executive functions not being performed and to a lack of supervision. The promotion
of a positive image of these movements towards the international community was
also lacking. Ukraine without Kuchma did not clearly identify itself as a movement
based on the principle of nonviolent resistance. Several clashes with police caused
a lot of people to turn away from the movement. The All Ukrainian Public Resistance
Committee Za Pravdu! (For Truth), on the other hand, suffered from excessive
politicization. Many of its members were also members of political parties, which
did not enhance the committee’s legitimacy in the eyes of the public.
Unfolding the Campaign
In accordance with the campaign’s goal and tasks, the plan of action was divided
into two main stages. Stage one included the implementation of various information
and education actions aimed at increasing voter turnout, counteracting censorship
and supplying voters with objective information about the electoral campaign,
the programs of the individual candidates, voter rights and the necessity of their
protection in the case of violations. Stage two envisaged the organization of mass
protests to protect the results of the elections, in the case of election fraud.
In March 2004 the principle elements of the campaign’s graphic line, its name (PORA)
and its logo were developed. PORA means the same in Ukrainian and Russian, which
is very important in a bilingual country. Besides, PORA can be used both as a noun
(in the sense of “the time has come”) and as an imperative with an appeal for action
(time to think, time to choose, etc). Yellow was selected as the main campaign color,
with the additional usage of black and red.

Vladyslav Kaskiv, Iryna Chupryna, Yevhen Zolotariov

The web site of the campaign was established at and served not only
as a source of information, but also for coordination among regional departments.
This website became, and remains, one of the fi ve most popular political Internet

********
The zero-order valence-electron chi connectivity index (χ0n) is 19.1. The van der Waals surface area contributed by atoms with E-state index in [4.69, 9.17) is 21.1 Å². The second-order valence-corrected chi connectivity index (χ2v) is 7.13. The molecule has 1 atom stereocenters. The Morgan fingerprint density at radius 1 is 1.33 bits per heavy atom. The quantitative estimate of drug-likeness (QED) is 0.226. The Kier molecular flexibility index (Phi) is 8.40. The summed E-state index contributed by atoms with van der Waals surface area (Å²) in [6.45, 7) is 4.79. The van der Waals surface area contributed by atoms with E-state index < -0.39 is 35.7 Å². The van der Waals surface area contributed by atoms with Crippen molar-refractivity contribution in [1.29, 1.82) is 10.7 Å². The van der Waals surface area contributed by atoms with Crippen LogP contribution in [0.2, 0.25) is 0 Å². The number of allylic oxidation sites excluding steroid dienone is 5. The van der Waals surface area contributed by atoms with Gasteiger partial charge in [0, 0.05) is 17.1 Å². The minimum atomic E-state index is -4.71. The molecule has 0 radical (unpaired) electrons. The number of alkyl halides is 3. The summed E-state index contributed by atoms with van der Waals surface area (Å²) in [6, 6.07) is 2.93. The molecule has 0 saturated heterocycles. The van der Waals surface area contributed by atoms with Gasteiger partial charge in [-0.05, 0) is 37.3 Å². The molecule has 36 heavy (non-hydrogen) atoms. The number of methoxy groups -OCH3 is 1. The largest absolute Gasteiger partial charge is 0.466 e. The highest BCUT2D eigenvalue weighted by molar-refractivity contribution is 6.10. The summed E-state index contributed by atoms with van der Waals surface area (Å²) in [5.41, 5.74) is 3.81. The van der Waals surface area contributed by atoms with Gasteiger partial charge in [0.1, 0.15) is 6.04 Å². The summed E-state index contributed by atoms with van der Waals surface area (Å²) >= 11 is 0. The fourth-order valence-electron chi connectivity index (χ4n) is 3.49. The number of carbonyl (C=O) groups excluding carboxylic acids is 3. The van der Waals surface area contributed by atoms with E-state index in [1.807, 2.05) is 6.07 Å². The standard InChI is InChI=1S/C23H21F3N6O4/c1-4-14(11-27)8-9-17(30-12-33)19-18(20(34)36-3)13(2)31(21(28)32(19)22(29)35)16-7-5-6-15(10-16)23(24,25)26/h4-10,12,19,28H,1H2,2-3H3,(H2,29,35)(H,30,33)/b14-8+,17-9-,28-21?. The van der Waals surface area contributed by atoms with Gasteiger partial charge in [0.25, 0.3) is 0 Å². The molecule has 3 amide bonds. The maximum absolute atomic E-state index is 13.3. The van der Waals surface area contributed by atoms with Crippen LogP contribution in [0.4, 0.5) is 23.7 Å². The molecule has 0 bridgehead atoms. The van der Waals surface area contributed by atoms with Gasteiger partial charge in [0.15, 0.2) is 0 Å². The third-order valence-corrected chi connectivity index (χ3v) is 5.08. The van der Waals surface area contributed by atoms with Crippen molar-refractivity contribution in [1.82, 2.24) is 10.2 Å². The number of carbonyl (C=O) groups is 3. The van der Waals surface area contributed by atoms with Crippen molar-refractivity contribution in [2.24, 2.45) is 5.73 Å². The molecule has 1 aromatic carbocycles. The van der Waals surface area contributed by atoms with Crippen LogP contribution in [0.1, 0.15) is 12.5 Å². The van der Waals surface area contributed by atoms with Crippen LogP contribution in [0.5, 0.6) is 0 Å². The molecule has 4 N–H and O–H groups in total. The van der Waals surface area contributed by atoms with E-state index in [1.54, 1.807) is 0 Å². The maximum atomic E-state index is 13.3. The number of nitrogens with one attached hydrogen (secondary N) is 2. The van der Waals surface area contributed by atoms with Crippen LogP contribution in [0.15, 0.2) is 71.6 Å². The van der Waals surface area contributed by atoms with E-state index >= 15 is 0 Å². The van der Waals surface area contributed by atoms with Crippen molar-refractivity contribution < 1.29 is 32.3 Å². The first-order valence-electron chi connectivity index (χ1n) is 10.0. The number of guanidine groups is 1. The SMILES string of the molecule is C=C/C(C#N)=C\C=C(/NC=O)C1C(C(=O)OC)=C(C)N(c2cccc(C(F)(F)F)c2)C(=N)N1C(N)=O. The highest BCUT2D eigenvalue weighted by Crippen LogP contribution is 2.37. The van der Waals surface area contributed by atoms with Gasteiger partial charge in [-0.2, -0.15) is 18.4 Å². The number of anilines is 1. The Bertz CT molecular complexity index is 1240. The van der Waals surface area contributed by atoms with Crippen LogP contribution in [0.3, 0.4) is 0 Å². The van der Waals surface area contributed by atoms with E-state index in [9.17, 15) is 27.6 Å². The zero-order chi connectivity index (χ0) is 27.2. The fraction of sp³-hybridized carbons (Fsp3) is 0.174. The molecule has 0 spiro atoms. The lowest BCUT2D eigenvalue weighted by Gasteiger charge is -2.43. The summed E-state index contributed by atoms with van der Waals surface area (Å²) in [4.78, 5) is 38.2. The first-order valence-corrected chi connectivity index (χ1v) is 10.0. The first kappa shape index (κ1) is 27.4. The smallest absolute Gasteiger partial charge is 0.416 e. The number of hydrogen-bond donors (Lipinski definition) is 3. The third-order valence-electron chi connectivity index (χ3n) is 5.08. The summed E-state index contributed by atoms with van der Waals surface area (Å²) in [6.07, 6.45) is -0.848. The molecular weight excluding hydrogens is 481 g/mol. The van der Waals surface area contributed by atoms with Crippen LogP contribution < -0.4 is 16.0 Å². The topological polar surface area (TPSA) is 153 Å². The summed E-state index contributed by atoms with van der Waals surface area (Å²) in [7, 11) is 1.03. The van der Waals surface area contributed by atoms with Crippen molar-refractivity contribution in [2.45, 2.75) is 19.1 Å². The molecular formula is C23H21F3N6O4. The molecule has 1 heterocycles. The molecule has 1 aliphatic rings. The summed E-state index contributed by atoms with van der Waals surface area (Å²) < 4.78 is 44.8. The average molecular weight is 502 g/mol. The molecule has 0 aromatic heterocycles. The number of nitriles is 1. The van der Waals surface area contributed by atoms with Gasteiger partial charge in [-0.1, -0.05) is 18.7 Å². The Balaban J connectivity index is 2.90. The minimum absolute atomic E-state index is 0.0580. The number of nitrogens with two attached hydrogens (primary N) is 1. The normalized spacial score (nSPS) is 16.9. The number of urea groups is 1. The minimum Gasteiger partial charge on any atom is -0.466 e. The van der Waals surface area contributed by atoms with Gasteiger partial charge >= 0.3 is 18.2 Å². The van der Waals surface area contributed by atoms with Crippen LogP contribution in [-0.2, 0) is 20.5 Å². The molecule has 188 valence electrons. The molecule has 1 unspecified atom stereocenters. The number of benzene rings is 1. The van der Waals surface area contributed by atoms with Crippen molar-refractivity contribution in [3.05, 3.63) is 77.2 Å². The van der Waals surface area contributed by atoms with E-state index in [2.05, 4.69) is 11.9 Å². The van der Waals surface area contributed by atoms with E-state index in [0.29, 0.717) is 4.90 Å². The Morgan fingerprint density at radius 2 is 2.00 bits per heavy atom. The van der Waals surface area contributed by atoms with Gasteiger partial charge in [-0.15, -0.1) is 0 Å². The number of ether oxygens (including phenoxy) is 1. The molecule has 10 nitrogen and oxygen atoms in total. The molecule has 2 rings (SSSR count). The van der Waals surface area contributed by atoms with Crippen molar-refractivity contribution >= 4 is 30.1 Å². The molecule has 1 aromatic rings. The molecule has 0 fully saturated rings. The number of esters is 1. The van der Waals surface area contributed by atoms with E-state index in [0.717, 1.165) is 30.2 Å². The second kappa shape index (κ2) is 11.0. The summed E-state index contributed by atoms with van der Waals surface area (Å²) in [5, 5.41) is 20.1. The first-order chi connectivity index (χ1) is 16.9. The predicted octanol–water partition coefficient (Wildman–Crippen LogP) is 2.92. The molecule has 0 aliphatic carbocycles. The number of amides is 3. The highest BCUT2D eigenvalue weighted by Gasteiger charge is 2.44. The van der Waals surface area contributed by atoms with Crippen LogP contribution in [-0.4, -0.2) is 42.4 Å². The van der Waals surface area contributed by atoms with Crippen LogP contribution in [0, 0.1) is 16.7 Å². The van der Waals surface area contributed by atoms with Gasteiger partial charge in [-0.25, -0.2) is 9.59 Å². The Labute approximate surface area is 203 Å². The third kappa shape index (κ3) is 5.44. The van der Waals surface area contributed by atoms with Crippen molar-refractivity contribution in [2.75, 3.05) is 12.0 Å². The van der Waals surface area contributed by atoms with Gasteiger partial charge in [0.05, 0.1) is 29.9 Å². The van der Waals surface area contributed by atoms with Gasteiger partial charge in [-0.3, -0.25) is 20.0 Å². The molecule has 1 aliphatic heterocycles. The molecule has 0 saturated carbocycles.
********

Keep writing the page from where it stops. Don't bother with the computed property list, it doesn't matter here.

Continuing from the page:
sites in Ukraine. A system of immediate dissemination of information by SMS was also
put in place and proved to be important. On March 9, 2004, the campaign concept
was offi cially presented on – “Everything about Elections”.
One of the fi rst public actions of PORA, and one of its most signifi cant, aimed at
ensuring free and fair mayoral elections in the Transcarpathian town of Mukacheve
on April 18, 2004. These elections were held under the scrutiny of international
organizations, in particular, the Organization for Security and Cooperation in Europe
(OSCE). Nevertheless, representatives of the incumbent authorities considered
them a kind of rehearsal for the upcoming presidential elections in October 2004
and applied an arsenal of the most brutal methods of obstruction: intimidation of
voters, physical clashes, disruptions at polling stations and the theft of ballots.
Despite the clear victory of the other candidate, the pro-regime candidate, Ernest
Nuser, was announced victorious.
In close cooperation with the representatives of the Freedom of Choice Coalition,
PORA activists worked as observers and carried out public surveys on voting day.
After clear indications of vote falsifi cation in favor of Ernest Nuser, the campaign
mobilized the town’s inhabitants to protect their rights and to put pressure on the
local authorities. Residents of a tent camp distributed brochures including copies
of the protocols of the district election commissions, the results of the parallel vote
count and exit polls conducted by independent NGOs.
On May 8, PORA activists addressed Ernest Nuser with an open letter urging him
to step down and apologize to the inhabitants of the town. The following day a
second open letter about the events in Mukacheve addressed to Prime Minister
Viktor Yanukovych was issued. By May 11, PORA had gathered more than 7,000
signatures from Mukacheve residents in support of its actions. The same day
picketers organized a satiric public action “Time for dry crackers”, which involved
the preparation of a prison diet for the head of the Mukacheve territorial election
commission, Yury Peresta (responsible for the election fraud). The diet was handed
over to Ernest Nuser. At the end of May, PORA activists started picketing the